An upstate man convicted of murder in a stabbing attack will get a new trial because his 2006 trial judge never made his lawyer aware of the substance of one of two jury notes that requested more information about jury instructions.
An Appellate Division, Fourth Department panel has ruled that then-Monroe County Court Judge Stephen Sirkin “violated the core requirements of CPL 310.30 in failing to advise counsel … of the contents of a substantive jury note, and thereby committed reversible error.”
The unanimous panel explained that during deliberations in the trial of Anthony Ott, the jury sent two notes to Sirkin seeking more information on the court’s legal jury instructions. The first note asked that the jury be given a written copy of the court’s legal instructions. The second note requested, in part, that the jury receive a re-reading of all of the court’s legal instructions, the panel said.
“The court informed the parties that the jury had sent several notes and indicated that the jury requested a re-reading of the instructions, but the court did not mention the contents of the first note,” the panel wrote. The justices added that while the record established that Ott’s lawyer was made aware of the existence of the initial note, “there is no indication that the entire contents of the note were shared with counsel,” quoting People v. Morrison.
“We therefore ‘reject the [Rochester District Attorney’s Office's] argument that defense counsel’s awareness of the existence and the “gist” of the note satisfied the court’s meaningful notice obligation [under under CPL 310.30],’” the justices wrote, adding that “’in the absence of record proof that the trial court complied with its [meaningful notice obligation] under CPL 310.30, a mode of proceedings error occurred requiring reversal,’” again quoting Morrison.
Ott was convicted in a 2005 stabbing attack, perpetrated with Edwin Perez, on two men as they walked through the parking lot of a Rochester bar, according to court papers. One of the men attacked, Travis Gray, was stabbed eight times and later died of his injuries, records said.
Ott was convicted of second-degree murder and first-degree assault and was sentenced to 20 years to life in prison, although he later appealed and was subsequently resentenced, according to court records and the Fourth Department panel. Perez was convicted of at least first-degree manslaughter, according to a court record.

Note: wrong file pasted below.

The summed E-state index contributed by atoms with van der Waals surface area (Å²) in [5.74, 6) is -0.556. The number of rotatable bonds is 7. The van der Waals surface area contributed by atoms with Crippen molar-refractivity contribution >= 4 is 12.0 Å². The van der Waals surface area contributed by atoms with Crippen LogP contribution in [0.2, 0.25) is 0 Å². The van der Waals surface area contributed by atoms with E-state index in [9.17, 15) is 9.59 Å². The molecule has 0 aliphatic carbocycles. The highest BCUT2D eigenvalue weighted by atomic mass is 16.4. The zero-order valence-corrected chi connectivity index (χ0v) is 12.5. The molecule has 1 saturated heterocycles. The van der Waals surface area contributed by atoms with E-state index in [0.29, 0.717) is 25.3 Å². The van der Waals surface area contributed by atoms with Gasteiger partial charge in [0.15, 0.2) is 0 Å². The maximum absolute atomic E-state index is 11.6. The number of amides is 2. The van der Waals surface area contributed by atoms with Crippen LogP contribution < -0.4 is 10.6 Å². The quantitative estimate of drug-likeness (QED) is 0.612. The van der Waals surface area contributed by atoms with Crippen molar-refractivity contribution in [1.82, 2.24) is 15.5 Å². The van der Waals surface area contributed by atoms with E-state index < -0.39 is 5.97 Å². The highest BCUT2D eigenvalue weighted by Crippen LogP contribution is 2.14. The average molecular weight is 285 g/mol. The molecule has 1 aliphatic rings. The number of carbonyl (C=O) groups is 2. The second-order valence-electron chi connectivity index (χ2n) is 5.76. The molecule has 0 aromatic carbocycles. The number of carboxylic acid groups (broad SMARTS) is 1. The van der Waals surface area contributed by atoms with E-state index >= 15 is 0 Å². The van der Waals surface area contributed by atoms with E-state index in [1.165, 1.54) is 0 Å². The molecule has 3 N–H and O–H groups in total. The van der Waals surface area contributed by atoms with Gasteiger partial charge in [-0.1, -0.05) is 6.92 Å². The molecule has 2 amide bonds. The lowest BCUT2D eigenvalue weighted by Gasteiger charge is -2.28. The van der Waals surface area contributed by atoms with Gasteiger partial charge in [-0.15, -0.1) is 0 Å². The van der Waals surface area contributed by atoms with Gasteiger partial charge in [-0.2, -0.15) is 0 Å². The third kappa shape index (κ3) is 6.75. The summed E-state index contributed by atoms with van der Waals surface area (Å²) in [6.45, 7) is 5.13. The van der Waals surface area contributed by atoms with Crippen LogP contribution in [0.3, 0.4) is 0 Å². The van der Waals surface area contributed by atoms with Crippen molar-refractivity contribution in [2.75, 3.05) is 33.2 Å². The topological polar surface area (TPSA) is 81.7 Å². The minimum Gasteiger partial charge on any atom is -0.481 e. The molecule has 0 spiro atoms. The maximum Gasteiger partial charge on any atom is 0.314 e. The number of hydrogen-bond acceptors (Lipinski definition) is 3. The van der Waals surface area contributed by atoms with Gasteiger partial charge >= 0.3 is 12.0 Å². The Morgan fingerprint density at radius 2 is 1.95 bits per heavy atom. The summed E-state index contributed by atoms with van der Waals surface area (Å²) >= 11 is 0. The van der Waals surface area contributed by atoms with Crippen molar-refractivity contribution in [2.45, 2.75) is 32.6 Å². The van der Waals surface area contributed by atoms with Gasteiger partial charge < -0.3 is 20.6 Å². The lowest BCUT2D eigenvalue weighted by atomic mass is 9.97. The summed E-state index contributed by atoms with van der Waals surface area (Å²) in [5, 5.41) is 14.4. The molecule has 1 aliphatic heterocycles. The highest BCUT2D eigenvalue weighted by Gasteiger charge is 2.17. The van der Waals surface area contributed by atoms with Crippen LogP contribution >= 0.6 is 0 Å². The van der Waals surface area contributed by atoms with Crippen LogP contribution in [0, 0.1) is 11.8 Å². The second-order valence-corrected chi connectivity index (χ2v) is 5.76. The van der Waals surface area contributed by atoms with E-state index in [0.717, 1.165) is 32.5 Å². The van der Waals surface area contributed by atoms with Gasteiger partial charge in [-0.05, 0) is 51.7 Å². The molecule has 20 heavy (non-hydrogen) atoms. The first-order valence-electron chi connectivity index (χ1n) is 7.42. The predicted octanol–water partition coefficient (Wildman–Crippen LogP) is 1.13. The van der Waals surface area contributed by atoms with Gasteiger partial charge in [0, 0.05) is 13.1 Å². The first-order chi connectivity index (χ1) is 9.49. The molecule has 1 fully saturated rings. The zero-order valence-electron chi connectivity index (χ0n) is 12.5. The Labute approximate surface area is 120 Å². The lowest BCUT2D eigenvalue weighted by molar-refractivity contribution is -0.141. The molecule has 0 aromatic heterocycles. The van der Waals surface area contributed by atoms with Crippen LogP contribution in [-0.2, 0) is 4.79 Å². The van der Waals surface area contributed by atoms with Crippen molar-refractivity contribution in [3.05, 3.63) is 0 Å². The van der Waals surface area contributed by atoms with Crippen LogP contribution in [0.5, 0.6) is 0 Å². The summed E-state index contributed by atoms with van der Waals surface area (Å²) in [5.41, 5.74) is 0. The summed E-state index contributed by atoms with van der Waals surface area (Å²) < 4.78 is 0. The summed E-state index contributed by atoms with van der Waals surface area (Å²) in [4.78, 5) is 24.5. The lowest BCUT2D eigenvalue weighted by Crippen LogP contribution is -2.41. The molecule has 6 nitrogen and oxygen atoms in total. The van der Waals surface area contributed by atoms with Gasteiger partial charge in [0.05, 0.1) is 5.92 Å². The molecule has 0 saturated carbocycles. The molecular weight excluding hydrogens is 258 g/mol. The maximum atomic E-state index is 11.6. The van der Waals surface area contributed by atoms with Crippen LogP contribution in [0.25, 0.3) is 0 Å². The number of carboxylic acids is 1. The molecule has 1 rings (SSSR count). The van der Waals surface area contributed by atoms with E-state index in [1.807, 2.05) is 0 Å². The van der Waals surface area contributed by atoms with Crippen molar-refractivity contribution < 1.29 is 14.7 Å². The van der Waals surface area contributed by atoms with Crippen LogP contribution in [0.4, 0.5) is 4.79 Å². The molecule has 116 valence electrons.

The panel sitting in Rochester, composed of Justices Gerald Whalen, Nancy Smith, Brian DeJoseph, Shirley Troutman and Joanne Winslow, wrote on Oct. 5 that after the earlier appeal that led to resentencing, Ott made a subsequent motion for a writ of error coram nobis on the ground that his appellate counsel had failed to raise an issue that may have merit—namely, whether the court erred when it failed to comply with CPL 310.30 in its handling of jury notes.
The panel in People of the State of New York v. Ott granted the writ of error coram nobis.
Thomas Theophilos, of the Law Office of Thomas Theophilos in Buffalo, represented Ott. He said in an email that judges “should take care to ensure that they read the exact specific contents of jury notes into the record rather than offering summaries of those notes,” and “should mark any jury note as an exhibit and then state on the record that counsel was given the jury note and asked to read it for himself.”
“And on this score, it is not sufficient for the judge to simply give a copy of the note to counsel without stating on the record that counsel was given the note,” Theophilos said.
Daniel Gross, an assistant district attorney representing the state, could not be reached for comment.